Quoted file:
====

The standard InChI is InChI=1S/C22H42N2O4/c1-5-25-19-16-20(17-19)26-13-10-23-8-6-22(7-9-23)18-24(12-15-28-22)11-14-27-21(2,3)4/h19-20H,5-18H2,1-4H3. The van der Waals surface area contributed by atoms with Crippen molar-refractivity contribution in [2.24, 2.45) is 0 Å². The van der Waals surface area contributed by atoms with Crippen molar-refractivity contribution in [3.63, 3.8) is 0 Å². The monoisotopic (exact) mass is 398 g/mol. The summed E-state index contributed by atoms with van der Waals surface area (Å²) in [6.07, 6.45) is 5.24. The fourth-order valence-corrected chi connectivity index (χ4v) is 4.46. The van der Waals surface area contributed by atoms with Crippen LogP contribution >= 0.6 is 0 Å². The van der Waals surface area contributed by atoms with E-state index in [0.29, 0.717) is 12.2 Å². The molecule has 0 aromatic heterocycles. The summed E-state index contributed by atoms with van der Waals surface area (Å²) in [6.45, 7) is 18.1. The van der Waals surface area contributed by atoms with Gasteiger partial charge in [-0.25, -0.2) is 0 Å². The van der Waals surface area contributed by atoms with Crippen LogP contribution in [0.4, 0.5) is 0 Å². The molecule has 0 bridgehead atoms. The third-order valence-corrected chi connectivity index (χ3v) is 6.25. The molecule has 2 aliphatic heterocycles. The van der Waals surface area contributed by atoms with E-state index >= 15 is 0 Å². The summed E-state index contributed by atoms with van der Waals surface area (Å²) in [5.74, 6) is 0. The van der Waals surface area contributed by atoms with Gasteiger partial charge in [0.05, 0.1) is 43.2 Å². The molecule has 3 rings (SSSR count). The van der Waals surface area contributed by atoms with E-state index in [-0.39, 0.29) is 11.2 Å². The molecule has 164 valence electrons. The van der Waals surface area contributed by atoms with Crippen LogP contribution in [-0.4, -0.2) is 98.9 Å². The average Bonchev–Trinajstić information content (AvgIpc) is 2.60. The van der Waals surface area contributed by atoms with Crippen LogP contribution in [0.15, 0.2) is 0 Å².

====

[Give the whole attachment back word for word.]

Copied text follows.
The standard InChI is InChI=1S/C22H42N2O4/c1-5-25-19-16-20(17-19)26-13-10-23-8-6-22(7-9-23)18-24(12-15-28-22)11-14-27-21(2,3)4/h19-20H,5-18H2,1-4H3. The van der Waals surface area contributed by atoms with Crippen molar-refractivity contribution in [2.24, 2.45) is 0 Å². The van der Waals surface area contributed by atoms with Crippen molar-refractivity contribution in [3.63, 3.8) is 0 Å². The monoisotopic (exact) mass is 398 g/mol. The summed E-state index contributed by atoms with van der Waals surface area (Å²) in [6.07, 6.45) is 5.24. The fourth-order valence-corrected chi connectivity index (χ4v) is 4.46. The van der Waals surface area contributed by atoms with Crippen LogP contribution >= 0.6 is 0 Å². The van der Waals surface area contributed by atoms with E-state index in [0.29, 0.717) is 12.2 Å². The molecule has 0 aromatic heterocycles. The summed E-state index contributed by atoms with van der Waals surface area (Å²) in [6.45, 7) is 18.1. The van der Waals surface area contributed by atoms with Gasteiger partial charge in [-0.25, -0.2) is 0 Å². The van der Waals surface area contributed by atoms with Crippen LogP contribution in [0.4, 0.5) is 0 Å². The molecule has 0 bridgehead atoms. The third-order valence-corrected chi connectivity index (χ3v) is 6.25. The molecule has 2 aliphatic heterocycles. The van der Waals surface area contributed by atoms with E-state index >= 15 is 0 Å². The summed E-state index contributed by atoms with van der Waals surface area (Å²) in [5.74, 6) is 0. The van der Waals surface area contributed by atoms with Gasteiger partial charge in [0.05, 0.1) is 43.2 Å². The molecule has 3 rings (SSSR count). The van der Waals surface area contributed by atoms with E-state index in [-0.39, 0.29) is 11.2 Å². The molecule has 164 valence electrons. The van der Waals surface area contributed by atoms with Crippen LogP contribution in [-0.4, -0.2) is 98.9 Å². The average Bonchev–Trinajstić information content (AvgIpc) is 2.60. The van der Waals surface area contributed by atoms with Crippen LogP contribution in [0.15, 0.2) is 0 Å².